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The Course Manager’s Calendar – October

Twenty five years ago, Bob Meikle left school and went straight to Crail Golfing Society. Now in charge of both courses, the driving range and surrounding areas, Crail’s golf course manager explains his busy autumn schedule

With Autumn well and truly with us, what are your plans for October?
“We will be deep-tining, seeding and topdressing the greens on the Balcomie course. We’ve just completed Craighead last week although those greens were just micro-cored and top-dressed. The greens and surrounds on both courses will be top-dressed monthly going into the winter, if weather permits, as we are out of high season.”

How do you timetable this work?
“At this time of year, we are still really busy, but we’ve tried coring three or four weeks down the line and we just don’t get the full recovery going into the winter. Doing it as early as possible gives us a lot of spin-offs because while other courses are closed for frost or flooding, we’re still very busy in the winter. This is the earliest we could do this work. If I could bring it forward two weeks that would be fantastic, but there are too many medals.”

How do you balance that work with access to the course?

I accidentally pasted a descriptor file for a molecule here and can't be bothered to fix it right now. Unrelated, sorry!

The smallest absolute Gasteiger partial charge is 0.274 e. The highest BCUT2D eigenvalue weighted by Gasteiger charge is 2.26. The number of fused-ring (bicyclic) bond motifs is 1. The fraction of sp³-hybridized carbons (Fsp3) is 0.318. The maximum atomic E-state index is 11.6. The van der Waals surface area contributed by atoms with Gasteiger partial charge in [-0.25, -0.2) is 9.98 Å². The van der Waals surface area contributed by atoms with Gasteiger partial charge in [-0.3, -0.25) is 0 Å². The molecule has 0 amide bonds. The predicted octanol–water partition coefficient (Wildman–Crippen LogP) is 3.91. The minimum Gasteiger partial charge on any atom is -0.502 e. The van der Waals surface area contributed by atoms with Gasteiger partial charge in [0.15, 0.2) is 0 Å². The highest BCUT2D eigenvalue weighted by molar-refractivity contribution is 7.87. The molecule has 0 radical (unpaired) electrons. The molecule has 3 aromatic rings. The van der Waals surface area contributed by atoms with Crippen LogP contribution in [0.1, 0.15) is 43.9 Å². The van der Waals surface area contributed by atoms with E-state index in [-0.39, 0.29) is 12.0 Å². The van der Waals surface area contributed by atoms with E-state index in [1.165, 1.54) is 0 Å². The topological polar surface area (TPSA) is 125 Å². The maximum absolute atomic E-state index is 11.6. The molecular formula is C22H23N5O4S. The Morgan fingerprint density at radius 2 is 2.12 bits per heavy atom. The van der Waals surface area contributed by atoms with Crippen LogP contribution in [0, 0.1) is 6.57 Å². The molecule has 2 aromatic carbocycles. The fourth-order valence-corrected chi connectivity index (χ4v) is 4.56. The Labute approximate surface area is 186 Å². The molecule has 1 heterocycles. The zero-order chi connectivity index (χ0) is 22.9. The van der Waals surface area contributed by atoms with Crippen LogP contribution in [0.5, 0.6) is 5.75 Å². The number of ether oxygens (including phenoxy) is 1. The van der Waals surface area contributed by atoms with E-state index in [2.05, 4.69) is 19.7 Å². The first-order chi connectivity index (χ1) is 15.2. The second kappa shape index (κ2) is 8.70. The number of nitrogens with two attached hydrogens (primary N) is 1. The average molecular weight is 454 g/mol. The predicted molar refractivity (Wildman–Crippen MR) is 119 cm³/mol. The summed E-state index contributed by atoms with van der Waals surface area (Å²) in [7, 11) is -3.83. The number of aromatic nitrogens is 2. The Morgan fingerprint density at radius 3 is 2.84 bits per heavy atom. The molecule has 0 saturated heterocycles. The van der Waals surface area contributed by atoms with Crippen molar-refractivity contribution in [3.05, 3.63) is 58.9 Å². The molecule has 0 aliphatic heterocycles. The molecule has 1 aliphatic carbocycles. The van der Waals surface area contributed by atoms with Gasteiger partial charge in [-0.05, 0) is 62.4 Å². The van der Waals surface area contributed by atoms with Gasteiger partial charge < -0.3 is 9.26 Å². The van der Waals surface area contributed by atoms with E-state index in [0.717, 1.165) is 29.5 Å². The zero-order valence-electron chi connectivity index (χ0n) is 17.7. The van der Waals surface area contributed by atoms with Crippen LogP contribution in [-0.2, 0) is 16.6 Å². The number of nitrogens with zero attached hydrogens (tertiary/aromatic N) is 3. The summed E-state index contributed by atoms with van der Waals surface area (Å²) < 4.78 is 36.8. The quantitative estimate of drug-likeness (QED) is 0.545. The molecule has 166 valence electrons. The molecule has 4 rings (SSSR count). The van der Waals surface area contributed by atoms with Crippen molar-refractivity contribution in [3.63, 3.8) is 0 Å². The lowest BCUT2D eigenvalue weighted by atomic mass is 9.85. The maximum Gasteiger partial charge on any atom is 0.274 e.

“Fortunately, we have two courses so when one is closed, the other takes all the golf. It means we can close each course for three or four days while we do the work. As soon as the work is completed, the course is opened to members only for the first couple of weeks and then visitors get it at a reduced rate.”

How important is green preparation ahead of the winter months?
“You want the greens to go into the winter in really good condition because they look after you when get to the spring. We get all our work done and get the sand on so that going into the winter, the greens drain well which means when we get to spring, they’re in better condition. It works out quite well.”

How long have you been using Hugh King sand?
“We’ve been using Hugh King sand for a year. I wanted to get more light dressings on the greens but the product we were using before didn’t rub in as well as the Washed Dune sand does. The Washed Dune sand rubs in so much better which means we can get more sand onto and absorbed into the surfaces which means the greens are more playable.”